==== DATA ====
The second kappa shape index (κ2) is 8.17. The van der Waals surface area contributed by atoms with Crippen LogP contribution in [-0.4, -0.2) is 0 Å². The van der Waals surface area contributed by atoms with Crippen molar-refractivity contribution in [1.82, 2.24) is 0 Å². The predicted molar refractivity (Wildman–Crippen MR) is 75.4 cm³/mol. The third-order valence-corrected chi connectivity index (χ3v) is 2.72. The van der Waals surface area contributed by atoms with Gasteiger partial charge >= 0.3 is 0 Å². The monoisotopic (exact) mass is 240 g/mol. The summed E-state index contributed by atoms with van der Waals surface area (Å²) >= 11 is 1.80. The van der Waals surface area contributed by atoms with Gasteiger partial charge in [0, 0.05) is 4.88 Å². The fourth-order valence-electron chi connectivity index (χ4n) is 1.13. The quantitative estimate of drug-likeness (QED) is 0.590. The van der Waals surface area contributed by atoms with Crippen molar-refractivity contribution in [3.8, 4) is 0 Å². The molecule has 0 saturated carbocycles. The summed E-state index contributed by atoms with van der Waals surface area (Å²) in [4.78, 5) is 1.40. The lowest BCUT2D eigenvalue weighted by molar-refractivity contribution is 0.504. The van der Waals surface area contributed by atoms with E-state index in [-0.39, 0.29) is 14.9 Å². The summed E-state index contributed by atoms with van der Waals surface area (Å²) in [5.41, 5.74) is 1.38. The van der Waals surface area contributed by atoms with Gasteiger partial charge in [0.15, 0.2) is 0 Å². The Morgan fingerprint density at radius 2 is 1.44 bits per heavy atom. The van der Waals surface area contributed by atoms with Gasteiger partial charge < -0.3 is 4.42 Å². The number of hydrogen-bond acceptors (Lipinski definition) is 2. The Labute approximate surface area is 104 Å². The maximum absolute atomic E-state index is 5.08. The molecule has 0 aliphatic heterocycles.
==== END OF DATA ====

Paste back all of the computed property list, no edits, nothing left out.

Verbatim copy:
The second kappa shape index (κ2) is 8.17. The van der Waals surface area contributed by atoms with Crippen LogP contribution in [-0.4, -0.2) is 0 Å². The van der Waals surface area contributed by atoms with Crippen molar-refractivity contribution in [1.82, 2.24) is 0 Å². The predicted molar refractivity (Wildman–Crippen MR) is 75.4 cm³/mol. The third-order valence-corrected chi connectivity index (χ3v) is 2.72. The van der Waals surface area contributed by atoms with Gasteiger partial charge >= 0.3 is 0 Å². The monoisotopic (exact) mass is 240 g/mol. The summed E-state index contributed by atoms with van der Waals surface area (Å²) >= 11 is 1.80. The van der Waals surface area contributed by atoms with Gasteiger partial charge in [0, 0.05) is 4.88 Å². The fourth-order valence-electron chi connectivity index (χ4n) is 1.13. The quantitative estimate of drug-likeness (QED) is 0.590. The van der Waals surface area contributed by atoms with Crippen molar-refractivity contribution in [3.8, 4) is 0 Å². The molecule has 0 saturated carbocycles. The summed E-state index contributed by atoms with van der Waals surface area (Å²) in [4.78, 5) is 1.40. The lowest BCUT2D eigenvalue weighted by molar-refractivity contribution is 0.504. The van der Waals surface area contributed by atoms with E-state index in [-0.39, 0.29) is 14.9 Å². The summed E-state index contributed by atoms with van der Waals surface area (Å²) in [5.41, 5.74) is 1.38. The van der Waals surface area contributed by atoms with Gasteiger partial charge in [0.15, 0.2) is 0 Å². The Morgan fingerprint density at radius 2 is 1.44 bits per heavy atom. The van der Waals surface area contributed by atoms with Gasteiger partial charge < -0.3 is 4.42 Å². The number of hydrogen-bond acceptors (Lipinski definition) is 2. The Labute approximate surface area is 104 Å². The maximum absolute atomic E-state index is 5.08. The molecule has 0 aliphatic heterocycles.